(JTA) — A deadly terrorist attack might seem like an unlikely starting point for a lighthearted comedy. But “Maktub,” a charming and intelligent film that just debuted on Netflix, is set in Israel, a country where that happens more than most would like to believe.
The movie was a box office success in Israel but likely would have been relegated to art house theaters in the United States. A Netflix streaming release gives the film a much broader audience.
It stars Guy Amir and Hanan Savyon — Israeli television stars who co-wrote the screenplay — as Chuma and Steve, two small-time gangsters who work for an organized crime overlord, Kaslassy (played by Itzik Cohen). They are tasked with collecting protection money from various Jerusalem restaurants.
Their lives change when a terrorist bomb goes off at one of their stops while both are in the bathroom. Everyone else in the building is killed, including the one-eyed Chechen thug who served the pair as lookout.
Chuma and Steve recover a metal briefcase that contains all the shekels collected earlier in the day, which they were supposed to turn in. They tell Kaslassy that the Chechen survived the bombing and made off with the cash. Steve wants to leave quickly, before their boss discovers the truth. He hopes to immigrate to the U.S. and open a fish kebab restaurant.
But a reluctant Chuma demands they first go to the Western Wall to give thanks. There they accidentally pull out a note left by a man who asks for God’s help in rekindling the passion in his marriage — he earns little and must work long hours, leaving no time for romance.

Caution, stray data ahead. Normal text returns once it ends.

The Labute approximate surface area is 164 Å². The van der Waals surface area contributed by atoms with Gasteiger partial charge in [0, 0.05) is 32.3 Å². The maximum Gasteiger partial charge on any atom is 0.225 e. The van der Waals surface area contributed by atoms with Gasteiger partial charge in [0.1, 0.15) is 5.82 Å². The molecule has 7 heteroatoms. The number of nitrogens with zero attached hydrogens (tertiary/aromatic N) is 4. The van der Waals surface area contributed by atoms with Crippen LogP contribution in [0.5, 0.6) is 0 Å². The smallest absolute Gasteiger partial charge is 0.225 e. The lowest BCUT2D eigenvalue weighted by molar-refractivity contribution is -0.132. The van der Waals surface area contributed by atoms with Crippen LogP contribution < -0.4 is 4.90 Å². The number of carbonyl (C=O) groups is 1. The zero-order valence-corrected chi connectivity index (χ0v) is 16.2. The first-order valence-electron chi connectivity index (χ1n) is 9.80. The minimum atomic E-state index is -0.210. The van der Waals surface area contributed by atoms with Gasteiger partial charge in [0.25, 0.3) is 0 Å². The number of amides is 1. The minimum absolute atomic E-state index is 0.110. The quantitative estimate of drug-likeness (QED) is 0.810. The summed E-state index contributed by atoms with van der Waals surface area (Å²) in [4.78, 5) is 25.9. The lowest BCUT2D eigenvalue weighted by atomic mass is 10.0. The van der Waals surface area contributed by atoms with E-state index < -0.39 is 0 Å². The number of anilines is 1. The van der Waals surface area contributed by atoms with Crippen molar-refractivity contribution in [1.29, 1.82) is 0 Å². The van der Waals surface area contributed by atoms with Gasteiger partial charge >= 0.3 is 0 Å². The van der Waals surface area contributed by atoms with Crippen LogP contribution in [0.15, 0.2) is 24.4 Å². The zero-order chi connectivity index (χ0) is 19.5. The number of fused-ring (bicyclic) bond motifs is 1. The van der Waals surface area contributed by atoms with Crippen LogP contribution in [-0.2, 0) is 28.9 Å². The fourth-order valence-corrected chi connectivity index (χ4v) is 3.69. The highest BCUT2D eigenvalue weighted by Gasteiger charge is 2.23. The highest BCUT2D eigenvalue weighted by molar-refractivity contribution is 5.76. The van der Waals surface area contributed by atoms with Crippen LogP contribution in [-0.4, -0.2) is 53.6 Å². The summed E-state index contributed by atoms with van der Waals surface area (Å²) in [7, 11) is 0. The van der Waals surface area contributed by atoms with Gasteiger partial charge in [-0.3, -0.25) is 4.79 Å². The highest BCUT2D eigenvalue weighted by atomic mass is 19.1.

Chuma sees it as a sign and insists they were spared to become the man’s guardian angels. They visit his boss and use a little muscle to convince him that the employee deserves a nice raise.
Chuma also eventually convinces Steve to return to the Kotel and ultimately help a poor Russian emigre pay for her son’s bar mitzvah and a long suffering 40-year-old get pregnant. Acquiring the last two notes requires a little silliness — they dress in drag to approach the female section — but even this comes off as funny rather than crass or disrespectful.
Amir and Savyon’s success in Israel — the pair have written over 280 episodes for seven different series that have been viewed over 80 million times — could spill over into the U.S. Producer Uri Singer has tapped them to create a drama in English about the Middle East conflict through the eyes of an American father searching for his missing daughter.
The word maktub means fate or destiny in Arabic, so maybe the duo is destined for a hit in the states, too.